The Australian Government’s plan suffered a contretemps towards the end of March 2011 when the father of the victim confessed on his death-bed that his daughter had ulterior motives when she first accused Moti in 1997-98. And the motive? The 13-year-old girl, according to the father, had levelled the rape allegations against Moti to try to prevent the family, who are all Tahitian nationals, from being deported from Vanuatu for violating visa conditions. The father accused the Australian Federal Police of threatening his family – “if we did not cooperate it would go against us.” As a result, “fear was in the house.” Nevertheless the A.F.P. offered inducements. He apologised to Julian Moti and his family, with whom he had been friends, declaring that neither he nor his wife would continue to cooperate with the attempted prosecution of Moti.
At the end of such revealing confession, the girl’s father said: “We have all been battered by all this. … The people who have pressed the button to start all this [were to blame].” And he pointed the finger towards the Australian Government at the time.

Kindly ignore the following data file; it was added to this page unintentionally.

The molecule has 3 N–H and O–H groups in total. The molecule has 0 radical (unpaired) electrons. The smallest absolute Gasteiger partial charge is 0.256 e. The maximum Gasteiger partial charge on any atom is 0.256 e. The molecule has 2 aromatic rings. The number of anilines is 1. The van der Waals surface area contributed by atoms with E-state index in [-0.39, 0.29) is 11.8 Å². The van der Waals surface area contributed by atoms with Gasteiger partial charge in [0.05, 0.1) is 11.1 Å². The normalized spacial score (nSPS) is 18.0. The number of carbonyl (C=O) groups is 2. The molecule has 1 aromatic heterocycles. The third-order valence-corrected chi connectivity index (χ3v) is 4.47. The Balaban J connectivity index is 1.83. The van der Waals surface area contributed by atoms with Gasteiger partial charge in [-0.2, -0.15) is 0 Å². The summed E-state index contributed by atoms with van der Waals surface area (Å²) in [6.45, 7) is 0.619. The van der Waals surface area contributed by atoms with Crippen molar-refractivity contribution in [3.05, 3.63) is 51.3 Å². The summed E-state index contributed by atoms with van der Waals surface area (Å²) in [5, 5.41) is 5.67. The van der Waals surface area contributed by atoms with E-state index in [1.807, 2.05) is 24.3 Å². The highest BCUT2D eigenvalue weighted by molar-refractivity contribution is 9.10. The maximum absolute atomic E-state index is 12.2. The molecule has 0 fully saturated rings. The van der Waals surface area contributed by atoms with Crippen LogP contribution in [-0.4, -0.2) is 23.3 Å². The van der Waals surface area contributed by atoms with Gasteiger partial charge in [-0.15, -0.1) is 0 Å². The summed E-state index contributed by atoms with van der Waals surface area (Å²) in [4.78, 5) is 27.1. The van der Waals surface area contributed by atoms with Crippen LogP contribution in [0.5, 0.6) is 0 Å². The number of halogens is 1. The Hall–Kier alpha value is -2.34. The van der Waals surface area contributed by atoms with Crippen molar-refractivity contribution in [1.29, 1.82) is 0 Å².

On 15 December 2009 Justice Debbie Mullins of the Queensland Supreme Court ruled that there had been an abuse of process and stayed the indictment against Moti. She held that “questions about the integrity of the administration of the Australian justice system [arise] when witnesses who live in a foreign country, expected to be fully supported by the Australian Government until they gave evidence at the trial in Australia.”
On 7 December 2011 the High Court of Australia ordered a stay of charges, ruling that Australian officials’ participation in Moti’s extradition from the Solomons had been unlawful under Solomon Islands law. Summarising its ruling, the court said: “Further prosecution of the charges would be an abuse of process because of the role that Australian officials in Mr Moti being deported to Australia.” This was a permanent stay of prosecution putting an end to all court proceedings against Moti. Mr. Manasseh Sogavare stated, in response to the ruling: “I am so pleased. This matter has hung like a dark cloud over me and my government. This decision has vindicated me.” On 12 June 2012 Mr. Moti announced that he would have sued the government.